You've probably heard the retention marketing adage:
It costs more to acquire a new customer than it does to keep a current one.
Well, it's not just an adage. It's a researched fact. The figures fluctuate between five and 25 percent according to the Harvard Business Review, but just about everyone agrees it's an important element for any business.
Finding new customers is always appealing—and essential for any business—but when you keep your current customers happy, you can substantially increase your profits. When you're spending less trying to find new customers, that's money saved.
Here's a digital retention strategy you can use to create engaged customers.
1. Be Transparent About Your Mission
When you're clear about who you are and what you stand for as a business, you're telling your customers you have nothing to hide. Find something people care about, then position your brand around it. It won't guarantee success, but it will put you on the right path to it.
American clothing company Patagonia sells outdoor clothing marketed as sustainable. They promote their mission statement as their "reason for being."
Build the best product, cause no unnecessary harm, use business to inspire, and implement solutions to the environmental crisis. (Patagonia.com)
Life is Good, an American apparel and accessories wholesaler, retailer, and lifestyle brand, simply sets out "to spread the power of optimism." They also donate 10% of their net profits to help kids in need.
TOMS built their business around making the world a better place, thus far donating over 60 million pairs of new shoes to people in need. They're known as the "One for One Company" because they give away a pair of shoes for each pair they sell.
Warby Parker distributes a pair of glasses to someone in need for each pair they sell. They distributed over four-million pairs of glasses through their "Buy a Pair, Give a Pair" program.
Oftentimes, the reason we're loyal to a brand is because of their values. They're aligned with ours or we respect their stance so much we want to associate ourselves with them. So we fly on their airline or buy their coffee or wear their shoes day after day.
Try to combine physical, emotional, and logical elements into one outstanding experience for your customers. By creating this connection, you might also create a loyal customer for life.
2. Develop Trust to Improve Retention Marketing
When you build and grow trust over time, your customers will advertise your brand for you. You won't even need to ask them. And you won't have to pay them, either.
Using data and analytics, you can understand how to serve your customers better. You can even predict what they're going to need in the future.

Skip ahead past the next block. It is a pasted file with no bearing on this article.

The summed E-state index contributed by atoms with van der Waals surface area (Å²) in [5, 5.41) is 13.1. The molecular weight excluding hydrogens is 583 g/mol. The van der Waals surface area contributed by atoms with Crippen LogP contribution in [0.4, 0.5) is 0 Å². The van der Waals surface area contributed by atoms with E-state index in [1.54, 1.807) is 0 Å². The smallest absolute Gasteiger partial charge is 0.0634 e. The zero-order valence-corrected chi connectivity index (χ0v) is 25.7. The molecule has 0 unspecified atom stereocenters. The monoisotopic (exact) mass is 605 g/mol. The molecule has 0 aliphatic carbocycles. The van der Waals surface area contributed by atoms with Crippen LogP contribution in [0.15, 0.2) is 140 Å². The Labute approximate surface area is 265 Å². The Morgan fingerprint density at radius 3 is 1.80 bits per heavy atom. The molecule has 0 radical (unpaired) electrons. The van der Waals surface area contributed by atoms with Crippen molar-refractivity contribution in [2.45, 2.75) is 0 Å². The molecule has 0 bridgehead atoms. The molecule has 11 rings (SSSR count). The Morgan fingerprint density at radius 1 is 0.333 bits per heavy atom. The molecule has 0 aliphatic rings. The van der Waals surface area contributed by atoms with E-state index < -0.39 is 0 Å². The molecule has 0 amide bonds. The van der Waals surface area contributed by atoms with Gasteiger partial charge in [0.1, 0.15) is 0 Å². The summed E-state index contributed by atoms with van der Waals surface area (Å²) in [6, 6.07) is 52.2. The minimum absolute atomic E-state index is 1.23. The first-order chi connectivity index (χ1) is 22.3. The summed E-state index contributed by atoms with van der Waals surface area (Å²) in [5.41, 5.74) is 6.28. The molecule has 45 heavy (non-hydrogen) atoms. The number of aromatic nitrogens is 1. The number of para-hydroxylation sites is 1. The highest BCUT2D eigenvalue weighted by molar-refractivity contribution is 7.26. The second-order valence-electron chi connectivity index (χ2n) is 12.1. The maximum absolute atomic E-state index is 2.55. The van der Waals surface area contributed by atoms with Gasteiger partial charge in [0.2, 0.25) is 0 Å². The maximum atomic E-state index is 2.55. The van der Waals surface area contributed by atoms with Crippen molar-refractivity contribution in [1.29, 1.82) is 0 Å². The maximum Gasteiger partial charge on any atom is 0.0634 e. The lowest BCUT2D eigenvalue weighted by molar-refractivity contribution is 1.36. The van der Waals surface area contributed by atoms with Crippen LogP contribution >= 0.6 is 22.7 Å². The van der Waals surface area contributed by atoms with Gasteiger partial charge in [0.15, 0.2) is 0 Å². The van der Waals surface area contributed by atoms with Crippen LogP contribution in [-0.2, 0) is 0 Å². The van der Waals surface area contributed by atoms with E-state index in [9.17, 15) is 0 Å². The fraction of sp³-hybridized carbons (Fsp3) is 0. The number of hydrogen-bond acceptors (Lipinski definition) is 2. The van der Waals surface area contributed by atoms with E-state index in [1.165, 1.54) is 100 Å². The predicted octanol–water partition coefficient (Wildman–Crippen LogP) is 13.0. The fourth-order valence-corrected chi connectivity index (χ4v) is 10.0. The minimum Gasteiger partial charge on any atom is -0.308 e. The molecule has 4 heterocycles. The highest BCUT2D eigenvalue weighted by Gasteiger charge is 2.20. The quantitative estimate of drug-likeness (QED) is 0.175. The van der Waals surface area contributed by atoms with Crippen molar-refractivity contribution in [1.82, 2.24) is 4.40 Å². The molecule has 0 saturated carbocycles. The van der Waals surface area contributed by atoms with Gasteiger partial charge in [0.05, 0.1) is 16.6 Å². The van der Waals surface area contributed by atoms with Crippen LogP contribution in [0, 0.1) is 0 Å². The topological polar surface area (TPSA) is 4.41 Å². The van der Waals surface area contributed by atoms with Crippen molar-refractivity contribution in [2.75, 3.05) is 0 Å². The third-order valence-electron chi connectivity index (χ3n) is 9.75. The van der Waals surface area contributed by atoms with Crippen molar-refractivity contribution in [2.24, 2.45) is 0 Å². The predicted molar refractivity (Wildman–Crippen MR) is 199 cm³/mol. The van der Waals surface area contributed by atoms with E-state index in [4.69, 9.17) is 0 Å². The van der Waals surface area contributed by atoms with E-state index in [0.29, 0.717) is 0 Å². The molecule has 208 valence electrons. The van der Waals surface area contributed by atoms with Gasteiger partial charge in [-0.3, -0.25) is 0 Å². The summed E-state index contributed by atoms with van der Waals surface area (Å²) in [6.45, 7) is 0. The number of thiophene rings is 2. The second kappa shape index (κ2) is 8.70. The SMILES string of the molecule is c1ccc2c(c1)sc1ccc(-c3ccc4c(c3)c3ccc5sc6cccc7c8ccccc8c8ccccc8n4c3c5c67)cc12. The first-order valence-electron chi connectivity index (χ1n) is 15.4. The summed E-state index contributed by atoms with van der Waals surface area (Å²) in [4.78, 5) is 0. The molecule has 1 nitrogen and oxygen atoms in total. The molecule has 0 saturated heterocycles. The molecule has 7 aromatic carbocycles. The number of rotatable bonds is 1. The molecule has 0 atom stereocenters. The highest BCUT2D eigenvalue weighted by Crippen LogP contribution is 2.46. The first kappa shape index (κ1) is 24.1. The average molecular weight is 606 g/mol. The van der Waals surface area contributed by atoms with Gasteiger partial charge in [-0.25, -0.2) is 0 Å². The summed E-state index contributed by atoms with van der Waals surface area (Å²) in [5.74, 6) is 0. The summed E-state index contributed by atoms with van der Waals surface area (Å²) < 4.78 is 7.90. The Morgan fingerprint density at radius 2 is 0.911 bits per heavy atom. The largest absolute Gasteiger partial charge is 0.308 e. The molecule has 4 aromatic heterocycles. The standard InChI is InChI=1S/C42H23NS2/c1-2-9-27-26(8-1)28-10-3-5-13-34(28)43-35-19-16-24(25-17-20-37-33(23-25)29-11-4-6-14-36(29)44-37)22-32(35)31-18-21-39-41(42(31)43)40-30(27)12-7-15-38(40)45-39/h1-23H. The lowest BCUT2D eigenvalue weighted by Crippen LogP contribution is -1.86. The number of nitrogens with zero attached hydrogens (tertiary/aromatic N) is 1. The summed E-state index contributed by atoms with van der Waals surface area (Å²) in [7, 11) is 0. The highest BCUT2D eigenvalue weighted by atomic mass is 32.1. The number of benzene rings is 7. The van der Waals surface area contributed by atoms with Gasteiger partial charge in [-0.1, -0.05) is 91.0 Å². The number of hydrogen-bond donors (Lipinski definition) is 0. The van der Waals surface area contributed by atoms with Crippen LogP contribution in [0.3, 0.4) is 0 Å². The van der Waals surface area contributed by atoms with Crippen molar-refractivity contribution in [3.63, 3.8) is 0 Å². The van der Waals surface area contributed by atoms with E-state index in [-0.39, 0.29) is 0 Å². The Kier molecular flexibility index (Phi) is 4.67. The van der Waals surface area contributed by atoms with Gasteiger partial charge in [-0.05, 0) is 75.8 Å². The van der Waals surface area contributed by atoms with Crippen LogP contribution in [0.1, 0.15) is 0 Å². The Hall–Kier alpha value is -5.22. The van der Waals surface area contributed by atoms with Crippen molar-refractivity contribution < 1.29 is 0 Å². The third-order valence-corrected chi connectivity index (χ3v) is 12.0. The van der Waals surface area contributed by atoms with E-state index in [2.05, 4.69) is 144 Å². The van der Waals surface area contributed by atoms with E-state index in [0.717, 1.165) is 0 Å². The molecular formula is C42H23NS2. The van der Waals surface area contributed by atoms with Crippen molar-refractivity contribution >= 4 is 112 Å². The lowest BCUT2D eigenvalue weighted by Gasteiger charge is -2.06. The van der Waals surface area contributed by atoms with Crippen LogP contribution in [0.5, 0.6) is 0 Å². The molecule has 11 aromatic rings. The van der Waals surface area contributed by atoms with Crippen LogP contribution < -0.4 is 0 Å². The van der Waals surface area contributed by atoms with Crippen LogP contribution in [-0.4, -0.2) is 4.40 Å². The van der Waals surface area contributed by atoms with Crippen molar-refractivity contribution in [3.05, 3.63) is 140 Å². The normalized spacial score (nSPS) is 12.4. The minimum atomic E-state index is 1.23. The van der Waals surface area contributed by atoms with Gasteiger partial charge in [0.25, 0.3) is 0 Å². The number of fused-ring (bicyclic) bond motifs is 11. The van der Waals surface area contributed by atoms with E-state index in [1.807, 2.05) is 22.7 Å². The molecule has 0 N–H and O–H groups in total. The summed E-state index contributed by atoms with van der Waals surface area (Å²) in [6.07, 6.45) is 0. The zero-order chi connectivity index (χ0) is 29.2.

The Forbes Insights report "Building Trusted Relationships Through Analytics and Experience" focused on how consumers have become more sophisticated. They have more information than ever before to help them with their buying decisions.
Data-driven marketing tools and analytics can lead to valuable insights for use in targeting and understanding the customer. Businesses understand they need to focus on building relationships and trust as opposed to concentrating solely on their product or service. Customer experience needs to be the primary consideration.
Brands should also take transparency seriously. With social media, there are no secrets anymore. Customers want to know everything about a brand. The brands that embrace this concept find that consumers do some of the marketing for them.
3. To Retain Customers, Start by Empowering Them
When it becomes easy for your customers to do business with you—by making your products and/or services easy to get—you're empowering them.
An omni-channel sales approach allows customers to interact with a brand in a variety of ways. This provides the customer with an integrated experience no matter how they're connecting: via desktop or mobile device, the telephone, or a physical store.
For example, you can use your Starbucks Rewards card wherever you make a Starbucks purchase. Check and reload your card through their app, in a store, on the phone, or from their website. When there are updates to the card, it travels across all these channels instantly.
4. Educate and Inspire Customers and Clients
By educating your customers about your product, service, or industry, you're giving them good reasons to continue buying from you. By providing valuable content from the outset as part of a content marketing plan, you give them more reason to remain a customer. It also allows you the opportunity to build your reputation as a thought leader within your own industry.
Consider webinars and e-newsletters to create impact.
Webinars can play a key role in lead generation and customer retention. They're considered a cornerstone in many marketing programs. As long as the webinar is properly promoted in advance (three weeks of promotion via email and social media is the best practice), a business could see 20% to 40% of the attendees turn into qualified leads. Brands like HubSpot, KISSmetrics, and Unbounce grew into multi-million dollar businesses with webinars.
E-newsletters are a great way to train your customers and they're still widely considered as one of the best customer retention strategies. Train new customers with educational content and keep existing customers with informative updates and newsworthy content they would find interesting.
5. Offer Surprises to Boost Customer Engagement
Under promise, then over deliver.
Don't just do the ordinary and give your customer only what they're expecting. Those things are important, naturally, but don't be afraid to "give outside the box" so to speak, with an unexpected freebie that will make their day—and keep them thinking happy thoughts about your business.
After all, everyone likes a pleasant surprise.
When you give a customer more than they bargained for (in a good way), it shows them they're not only getting what they expected—they're getting more.
Instead of a small gift, a simple thank you goes a long way to showing customers how much their business means to you, especially if it's handwritten. If that sounds like an unreasonable amount of handwriting, consider digitally handwritten thank-you cards. Mimic your penmanship (or your CEO's) or choose a style that fits perfectly with your brand image.